I wrote more about the bolas spider in another post at Carp Without Cars, so check that out if you want. You can also watch a cool video from David Attenborough’s Life in the Undergrowth series, showing a bolas spider capturing its prey. It’s kind of creepy to watch, even for someone like me who has worked for decades to overcome his arachnophobia, but I think it’s interesting.

Originally posted 2014-08-09.

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lies: Plants at the marsh I blogged previously about the…

Sunday, March 27th, 2016


Plants at the marsh

I blogged previously about the California Phenology Project, and how I’m keeping track of some plants at the Carpinteria salt marsh as part of it. I thought I’d share a quick update.

One of the tricky things about doing phenology in southern California is that our plants don’t follow the familiar four-season cycle that occurs in places like New England. New England plants are all about the temperature. Plants leaf out in the spring, grow through the summer, flower and fruit in the fall, then drop their leaves and become dormant for the winter.

In southern California, at least in the coastal zone where I live, temperature isn’t as big a factor. Precipitation is much more important. Almost all our rain falls in the winter and early spring, followed by a long, dry summer and fall. Coyote brush, one of the plants I’m tracking, has a particularly weird (by northeastern U.S. standards) growth calendar. It might start leafing out after a heavy winter rain, then just stop, with its leaves half-grown, until months later when it will have another spurt of vegetative growth.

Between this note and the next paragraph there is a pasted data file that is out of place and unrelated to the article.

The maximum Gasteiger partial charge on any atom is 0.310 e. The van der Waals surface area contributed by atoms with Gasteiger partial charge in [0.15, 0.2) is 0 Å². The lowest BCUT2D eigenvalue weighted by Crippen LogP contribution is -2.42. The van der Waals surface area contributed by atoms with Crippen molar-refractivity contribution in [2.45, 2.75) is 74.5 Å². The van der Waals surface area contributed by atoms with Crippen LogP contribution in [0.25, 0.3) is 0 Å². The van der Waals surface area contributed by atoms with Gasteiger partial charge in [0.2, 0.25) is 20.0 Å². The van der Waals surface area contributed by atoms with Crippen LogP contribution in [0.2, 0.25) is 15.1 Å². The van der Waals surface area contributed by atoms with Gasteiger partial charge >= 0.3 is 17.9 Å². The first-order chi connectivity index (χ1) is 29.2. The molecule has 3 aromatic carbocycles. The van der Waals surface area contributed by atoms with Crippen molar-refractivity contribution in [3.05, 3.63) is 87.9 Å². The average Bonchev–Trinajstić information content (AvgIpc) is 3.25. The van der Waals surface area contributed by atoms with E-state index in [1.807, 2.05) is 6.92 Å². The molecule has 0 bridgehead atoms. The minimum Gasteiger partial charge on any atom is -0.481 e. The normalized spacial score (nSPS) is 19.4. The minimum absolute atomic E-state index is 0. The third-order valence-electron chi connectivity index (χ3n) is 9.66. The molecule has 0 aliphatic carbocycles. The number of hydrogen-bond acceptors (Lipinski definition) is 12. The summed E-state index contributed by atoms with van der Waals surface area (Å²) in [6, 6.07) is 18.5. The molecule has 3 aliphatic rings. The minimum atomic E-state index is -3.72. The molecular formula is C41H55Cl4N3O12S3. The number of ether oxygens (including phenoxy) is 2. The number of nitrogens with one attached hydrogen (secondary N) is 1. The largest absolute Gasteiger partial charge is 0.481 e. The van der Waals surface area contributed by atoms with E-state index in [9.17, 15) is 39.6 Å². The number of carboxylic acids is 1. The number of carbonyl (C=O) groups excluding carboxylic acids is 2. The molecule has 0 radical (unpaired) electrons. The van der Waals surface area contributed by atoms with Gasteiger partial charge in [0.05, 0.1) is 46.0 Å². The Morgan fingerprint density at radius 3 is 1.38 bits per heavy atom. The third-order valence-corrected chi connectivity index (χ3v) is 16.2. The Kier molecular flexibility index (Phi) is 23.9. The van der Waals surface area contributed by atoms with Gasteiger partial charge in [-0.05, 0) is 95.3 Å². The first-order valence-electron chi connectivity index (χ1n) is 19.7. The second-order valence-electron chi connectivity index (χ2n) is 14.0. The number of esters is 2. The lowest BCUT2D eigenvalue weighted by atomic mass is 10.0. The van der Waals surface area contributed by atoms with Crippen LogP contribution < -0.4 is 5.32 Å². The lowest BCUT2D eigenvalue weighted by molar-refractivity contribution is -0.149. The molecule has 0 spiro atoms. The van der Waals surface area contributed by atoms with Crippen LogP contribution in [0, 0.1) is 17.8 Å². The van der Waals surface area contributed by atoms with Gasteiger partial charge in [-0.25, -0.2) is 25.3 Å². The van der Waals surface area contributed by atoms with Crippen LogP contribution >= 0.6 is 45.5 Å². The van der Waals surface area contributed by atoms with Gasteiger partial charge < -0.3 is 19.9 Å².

It can be tricky distinguishing “young leaves” (which have a technical definition for phenology purposes) from older leaves, especially on a plant like coyote brush where new leaves can appear at any time. One thing that’s helped me is that a number of my plants had all their leaves eaten earlier this year during an outbreak of green leaf beetles, Trirhabda flavolimbata.

Back in May when I started the project, four of my six coyote brush plants had no leaves at all. Now, though, all six have started putting out new leaves, and on the plants that were previously defoliated it’s really obvious. The first row of images above shows three of my study plants, the first two (plants #3 and #4 from the study) with newly emerged leaves. The third shot is of plant #6, one of the two plants in my study that didn’t get completely defoliated by the beetles. Plants #5 and #6 are off to one side of the study area, and though the beetles eventually made it that far they didn’t do as much damage to those plants. Now #6 has emerging flower buds, and I’ve learned something I didn’t know before: its sex.

Coyote brush is dioecious, meaning plants either have all male flowers or all female flowers. Or, as I explain it to the fourth graders who take the marsh tour sometimes, there are boy plants and girl plants.

Coyote brush #6 is a boy plant. The flower buds haven’t opened yet, but you can see that they have the rounded tip of male buds, rather than the pointed tip of female buds. Besides, the male flowers emerge first. All the coyote brush I’ve seen with flower buds so far this year have been male plants. Over the next few weeks those buds will swell and open, revealing the yellow disks of the male flower. The female plants will flower soon after.